The Seasonal affective disorder (SAD); it is a disorder which may be seasonally experienced. SAD, also referred, winter depression being that its symptoms feature mainly winter when it may also be severe times whereby it starts showing its signs around autumn when the days start to get reduced. It becomes critical typically from the month of December to the month of February. Improvements are seen towards the spring and summer which frequently leads to its disappearance. It is sometimes recurrent, especially in autumn and winter. The SAD symptoms include reduced interest or pleasure in day to day activities, a persistent irritability and depressed moods, feelings a lot of despair, guilt and even worthlessness. The affected persons may also feel lethargic in energy, sleeping problems both at night and daytime which way either be reduced or prolonged, desire carbohydrates and even gaining weight. It is believed that low sunlight may prevent a brain part known as hypothalamus from functioning efficiently; it interferes with the production of melatonin which is hormonal type responsible for causing sleepiness. In persons with SAD, this hormone may be produced over the optimal level; Hormone Serotonin production which affects one's appetite, sleep and mood. Inadequate sunlight may cause low levels of the serotonin, which intern causes circadian rhythm i.e. internal clock of the body and the one's depressive feel. Sunlight is required by the body to help control the various essential functions, like the time one wakes up; therefore, weak winter sunlight may affect one's body clock and bring about the SAD symptoms. Lifestyle measures, light therapy, and talking therapies are some of the known treatments for SAD.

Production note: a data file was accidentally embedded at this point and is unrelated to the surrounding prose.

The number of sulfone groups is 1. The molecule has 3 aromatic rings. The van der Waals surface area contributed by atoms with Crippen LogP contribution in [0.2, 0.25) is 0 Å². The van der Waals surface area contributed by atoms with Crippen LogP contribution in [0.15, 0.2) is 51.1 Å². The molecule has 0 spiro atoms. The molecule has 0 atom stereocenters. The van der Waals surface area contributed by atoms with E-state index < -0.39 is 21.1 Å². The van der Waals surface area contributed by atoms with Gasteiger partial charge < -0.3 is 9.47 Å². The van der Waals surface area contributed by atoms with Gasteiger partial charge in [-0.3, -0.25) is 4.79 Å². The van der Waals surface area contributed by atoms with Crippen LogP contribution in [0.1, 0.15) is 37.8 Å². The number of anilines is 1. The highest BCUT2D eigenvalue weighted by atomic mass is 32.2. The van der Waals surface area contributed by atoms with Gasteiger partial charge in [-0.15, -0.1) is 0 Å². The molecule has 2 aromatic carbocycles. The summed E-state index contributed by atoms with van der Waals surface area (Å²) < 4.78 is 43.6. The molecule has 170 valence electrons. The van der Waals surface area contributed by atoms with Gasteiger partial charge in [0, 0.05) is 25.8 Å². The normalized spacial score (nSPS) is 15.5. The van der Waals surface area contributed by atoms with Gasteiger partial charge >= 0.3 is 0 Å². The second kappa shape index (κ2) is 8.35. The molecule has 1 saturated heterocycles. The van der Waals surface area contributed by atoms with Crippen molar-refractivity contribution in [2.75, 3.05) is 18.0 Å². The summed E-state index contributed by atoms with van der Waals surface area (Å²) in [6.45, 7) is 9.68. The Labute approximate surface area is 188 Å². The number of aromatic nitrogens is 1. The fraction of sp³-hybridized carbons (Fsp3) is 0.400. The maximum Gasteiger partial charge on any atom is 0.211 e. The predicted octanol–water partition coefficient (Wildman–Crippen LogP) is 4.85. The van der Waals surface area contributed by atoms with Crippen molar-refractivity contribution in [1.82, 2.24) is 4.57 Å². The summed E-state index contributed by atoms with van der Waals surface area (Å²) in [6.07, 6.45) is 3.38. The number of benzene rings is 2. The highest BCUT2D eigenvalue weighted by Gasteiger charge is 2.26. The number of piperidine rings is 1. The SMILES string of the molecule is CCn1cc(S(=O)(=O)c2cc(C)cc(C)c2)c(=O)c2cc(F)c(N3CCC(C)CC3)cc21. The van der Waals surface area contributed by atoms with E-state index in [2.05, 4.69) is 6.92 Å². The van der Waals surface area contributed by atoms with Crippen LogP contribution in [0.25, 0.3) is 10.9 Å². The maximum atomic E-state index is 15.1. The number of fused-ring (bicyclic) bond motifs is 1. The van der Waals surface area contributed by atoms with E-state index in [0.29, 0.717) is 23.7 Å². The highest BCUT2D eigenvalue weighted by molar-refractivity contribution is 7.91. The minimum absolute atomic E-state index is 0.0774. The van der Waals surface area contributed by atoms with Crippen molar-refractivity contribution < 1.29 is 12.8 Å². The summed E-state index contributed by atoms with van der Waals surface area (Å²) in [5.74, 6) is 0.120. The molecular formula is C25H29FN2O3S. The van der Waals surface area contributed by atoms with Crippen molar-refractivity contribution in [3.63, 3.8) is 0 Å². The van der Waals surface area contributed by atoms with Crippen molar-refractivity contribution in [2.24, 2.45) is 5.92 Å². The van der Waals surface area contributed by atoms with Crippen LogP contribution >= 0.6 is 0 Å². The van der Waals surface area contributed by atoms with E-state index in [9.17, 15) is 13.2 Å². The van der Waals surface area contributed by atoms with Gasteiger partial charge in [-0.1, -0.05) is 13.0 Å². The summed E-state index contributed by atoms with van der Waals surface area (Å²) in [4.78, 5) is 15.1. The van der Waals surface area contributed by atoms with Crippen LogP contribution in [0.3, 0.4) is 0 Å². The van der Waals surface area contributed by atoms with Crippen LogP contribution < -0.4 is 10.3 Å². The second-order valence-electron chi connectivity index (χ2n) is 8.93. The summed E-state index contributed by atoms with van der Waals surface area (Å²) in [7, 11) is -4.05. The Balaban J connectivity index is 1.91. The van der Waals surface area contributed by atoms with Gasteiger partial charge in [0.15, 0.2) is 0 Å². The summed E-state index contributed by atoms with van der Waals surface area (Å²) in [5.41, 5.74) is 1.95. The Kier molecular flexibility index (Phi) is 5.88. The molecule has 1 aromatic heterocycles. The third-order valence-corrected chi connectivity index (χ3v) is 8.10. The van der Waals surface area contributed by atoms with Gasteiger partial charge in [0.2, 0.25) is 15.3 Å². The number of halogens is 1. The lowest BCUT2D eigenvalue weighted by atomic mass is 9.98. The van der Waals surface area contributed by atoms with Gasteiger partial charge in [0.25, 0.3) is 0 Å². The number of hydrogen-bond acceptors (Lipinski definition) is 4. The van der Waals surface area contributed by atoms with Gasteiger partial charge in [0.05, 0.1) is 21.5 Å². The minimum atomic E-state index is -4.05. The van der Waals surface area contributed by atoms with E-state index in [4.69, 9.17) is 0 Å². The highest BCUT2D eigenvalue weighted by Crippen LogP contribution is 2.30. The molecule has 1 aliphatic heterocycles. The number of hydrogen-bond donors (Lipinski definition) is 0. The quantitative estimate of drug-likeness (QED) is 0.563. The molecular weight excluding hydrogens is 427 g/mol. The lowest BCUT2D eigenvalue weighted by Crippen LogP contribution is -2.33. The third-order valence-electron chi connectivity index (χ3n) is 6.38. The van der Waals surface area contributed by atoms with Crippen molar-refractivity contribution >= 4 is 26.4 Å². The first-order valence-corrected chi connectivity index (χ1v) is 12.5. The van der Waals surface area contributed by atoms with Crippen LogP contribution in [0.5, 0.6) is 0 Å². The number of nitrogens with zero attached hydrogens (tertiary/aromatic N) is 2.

Dysthymia which includes the mild depression and Chronic; - this is a type of disorder that is gentle but more dangerous than some of the commonly known ones. Those affected by this kind of depression could suffer from some forms of persistent depressed mood together with related symptoms that may include loss of interest in life and feelings of fatigue. Leading causes of the broader categories of Dysthymia includes Mood, Depression, Mental, Psychological, behavioral, Disorders, and Mental health conditions among others.

References

Cowen, P. J. (2012). Classification of depressive disorders. In Behavioral Neurobiology of Depression and Its Treatment (pp. 3-13). Springer Berlin Heidelberg.

Goodwin, F. K., & Jamison, K. R. (2007). Manic-depressive illness: bipolar disorders and recurrent depression (Vol. 1). Oxford University Press.

July 24, 2021